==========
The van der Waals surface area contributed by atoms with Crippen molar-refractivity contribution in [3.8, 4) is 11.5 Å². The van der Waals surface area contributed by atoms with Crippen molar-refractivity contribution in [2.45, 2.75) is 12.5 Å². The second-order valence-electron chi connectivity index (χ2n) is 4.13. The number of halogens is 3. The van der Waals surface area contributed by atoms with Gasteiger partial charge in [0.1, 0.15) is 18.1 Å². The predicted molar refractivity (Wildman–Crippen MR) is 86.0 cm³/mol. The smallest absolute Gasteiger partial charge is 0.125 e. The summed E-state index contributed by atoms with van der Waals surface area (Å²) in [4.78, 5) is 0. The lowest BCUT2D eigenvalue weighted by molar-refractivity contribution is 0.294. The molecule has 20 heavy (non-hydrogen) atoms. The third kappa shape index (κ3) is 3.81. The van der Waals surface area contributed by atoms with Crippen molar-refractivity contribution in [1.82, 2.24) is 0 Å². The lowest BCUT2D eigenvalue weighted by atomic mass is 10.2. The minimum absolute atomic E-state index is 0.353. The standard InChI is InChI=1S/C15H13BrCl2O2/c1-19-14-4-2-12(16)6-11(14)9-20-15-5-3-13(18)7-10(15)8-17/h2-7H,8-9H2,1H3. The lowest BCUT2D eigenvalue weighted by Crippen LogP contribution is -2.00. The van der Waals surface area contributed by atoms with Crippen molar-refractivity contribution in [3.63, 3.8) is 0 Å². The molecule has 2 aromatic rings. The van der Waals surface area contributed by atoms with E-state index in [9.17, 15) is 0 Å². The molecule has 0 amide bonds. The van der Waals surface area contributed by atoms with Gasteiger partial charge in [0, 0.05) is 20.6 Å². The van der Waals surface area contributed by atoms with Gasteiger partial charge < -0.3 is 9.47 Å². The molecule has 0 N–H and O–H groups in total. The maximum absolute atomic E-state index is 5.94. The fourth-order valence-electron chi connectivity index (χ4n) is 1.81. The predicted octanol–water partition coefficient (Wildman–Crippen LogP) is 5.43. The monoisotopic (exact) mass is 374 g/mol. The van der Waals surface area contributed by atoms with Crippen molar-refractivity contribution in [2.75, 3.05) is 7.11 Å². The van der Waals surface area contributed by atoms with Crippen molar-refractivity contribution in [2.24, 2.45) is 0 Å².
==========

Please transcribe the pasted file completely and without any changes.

The van der Waals surface area contributed by atoms with Crippen molar-refractivity contribution in [3.8, 4) is 11.5 Å². The van der Waals surface area contributed by atoms with Crippen molar-refractivity contribution in [2.45, 2.75) is 12.5 Å². The second-order valence-electron chi connectivity index (χ2n) is 4.13. The number of halogens is 3. The van der Waals surface area contributed by atoms with Gasteiger partial charge in [0.1, 0.15) is 18.1 Å². The predicted molar refractivity (Wildman–Crippen MR) is 86.0 cm³/mol. The smallest absolute Gasteiger partial charge is 0.125 e. The summed E-state index contributed by atoms with van der Waals surface area (Å²) in [4.78, 5) is 0. The lowest BCUT2D eigenvalue weighted by molar-refractivity contribution is 0.294. The molecule has 20 heavy (non-hydrogen) atoms. The third kappa shape index (κ3) is 3.81. The van der Waals surface area contributed by atoms with Crippen molar-refractivity contribution in [1.82, 2.24) is 0 Å². The lowest BCUT2D eigenvalue weighted by atomic mass is 10.2. The minimum absolute atomic E-state index is 0.353. The standard InChI is InChI=1S/C15H13BrCl2O2/c1-19-14-4-2-12(16)6-11(14)9-20-15-5-3-13(18)7-10(15)8-17/h2-7H,8-9H2,1H3. The lowest BCUT2D eigenvalue weighted by Crippen LogP contribution is -2.00. The van der Waals surface area contributed by atoms with Crippen molar-refractivity contribution in [3.63, 3.8) is 0 Å². The molecule has 2 aromatic rings. The van der Waals surface area contributed by atoms with E-state index in [9.17, 15) is 0 Å². The molecule has 0 amide bonds. The van der Waals surface area contributed by atoms with Gasteiger partial charge in [0, 0.05) is 20.6 Å². The van der Waals surface area contributed by atoms with Gasteiger partial charge < -0.3 is 9.47 Å². The molecule has 0 N–H and O–H groups in total. The maximum absolute atomic E-state index is 5.94. The fourth-order valence-electron chi connectivity index (χ4n) is 1.81. The predicted octanol–water partition coefficient (Wildman–Crippen LogP) is 5.43. The monoisotopic (exact) mass is 374 g/mol. The van der Waals surface area contributed by atoms with Crippen molar-refractivity contribution in [2.75, 3.05) is 7.11 Å². The van der Waals surface area contributed by atoms with Crippen molar-refractivity contribution in [2.24, 2.45) is 0 Å².